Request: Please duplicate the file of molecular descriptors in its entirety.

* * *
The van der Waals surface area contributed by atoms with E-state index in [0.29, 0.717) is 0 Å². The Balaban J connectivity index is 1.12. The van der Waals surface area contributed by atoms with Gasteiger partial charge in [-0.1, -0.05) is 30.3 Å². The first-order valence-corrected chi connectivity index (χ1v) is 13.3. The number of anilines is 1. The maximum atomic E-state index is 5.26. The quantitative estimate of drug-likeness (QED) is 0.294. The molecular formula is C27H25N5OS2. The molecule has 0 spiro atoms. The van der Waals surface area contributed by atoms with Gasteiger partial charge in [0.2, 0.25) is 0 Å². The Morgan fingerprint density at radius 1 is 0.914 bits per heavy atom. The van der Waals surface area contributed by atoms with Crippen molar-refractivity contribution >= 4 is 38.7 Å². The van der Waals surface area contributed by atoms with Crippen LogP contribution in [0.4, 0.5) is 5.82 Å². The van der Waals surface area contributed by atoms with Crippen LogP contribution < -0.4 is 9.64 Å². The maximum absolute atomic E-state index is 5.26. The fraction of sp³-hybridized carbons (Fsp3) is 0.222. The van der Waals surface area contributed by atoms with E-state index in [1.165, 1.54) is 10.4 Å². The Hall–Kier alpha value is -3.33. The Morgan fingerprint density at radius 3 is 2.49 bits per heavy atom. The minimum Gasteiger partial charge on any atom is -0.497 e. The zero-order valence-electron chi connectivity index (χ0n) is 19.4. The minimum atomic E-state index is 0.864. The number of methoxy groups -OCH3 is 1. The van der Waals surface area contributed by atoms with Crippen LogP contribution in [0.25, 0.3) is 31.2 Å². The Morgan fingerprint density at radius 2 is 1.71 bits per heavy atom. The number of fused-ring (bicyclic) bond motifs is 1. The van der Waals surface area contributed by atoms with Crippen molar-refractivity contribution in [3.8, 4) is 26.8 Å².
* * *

The van der Waals surface area contributed by atoms with E-state index in [0.29, 0.717) is 0 Å². The Balaban J connectivity index is 1.12. The van der Waals surface area contributed by atoms with Gasteiger partial charge in [-0.1, -0.05) is 30.3 Å². The first-order valence-corrected chi connectivity index (χ1v) is 13.3. The number of anilines is 1. The maximum atomic E-state index is 5.26. The quantitative estimate of drug-likeness (QED) is 0.294. The molecular formula is C27H25N5OS2. The molecule has 0 spiro atoms. The van der Waals surface area contributed by atoms with Gasteiger partial charge in [0.2, 0.25) is 0 Å². The Morgan fingerprint density at radius 1 is 0.914 bits per heavy atom. The van der Waals surface area contributed by atoms with Crippen molar-refractivity contribution >= 4 is 38.7 Å². The van der Waals surface area contributed by atoms with Crippen LogP contribution in [0.4, 0.5) is 5.82 Å². The van der Waals surface area contributed by atoms with Crippen LogP contribution < -0.4 is 9.64 Å². The maximum absolute atomic E-state index is 5.26. The fraction of sp³-hybridized carbons (Fsp3) is 0.222. The van der Waals surface area contributed by atoms with E-state index in [1.165, 1.54) is 10.4 Å². The Hall–Kier alpha value is -3.33. The Morgan fingerprint density at radius 3 is 2.49 bits per heavy atom. The minimum Gasteiger partial charge on any atom is -0.497 e. The zero-order valence-electron chi connectivity index (χ0n) is 19.4. The minimum atomic E-state index is 0.864. The number of methoxy groups -OCH3 is 1. The van der Waals surface area contributed by atoms with Crippen LogP contribution in [0.25, 0.3) is 31.2 Å². The Morgan fingerprint density at radius 2 is 1.71 bits per heavy atom. The number of fused-ring (bicyclic) bond motifs is 1. The van der Waals surface area contributed by atoms with Crippen molar-refractivity contribution in [3.8, 4) is 26.8 Å².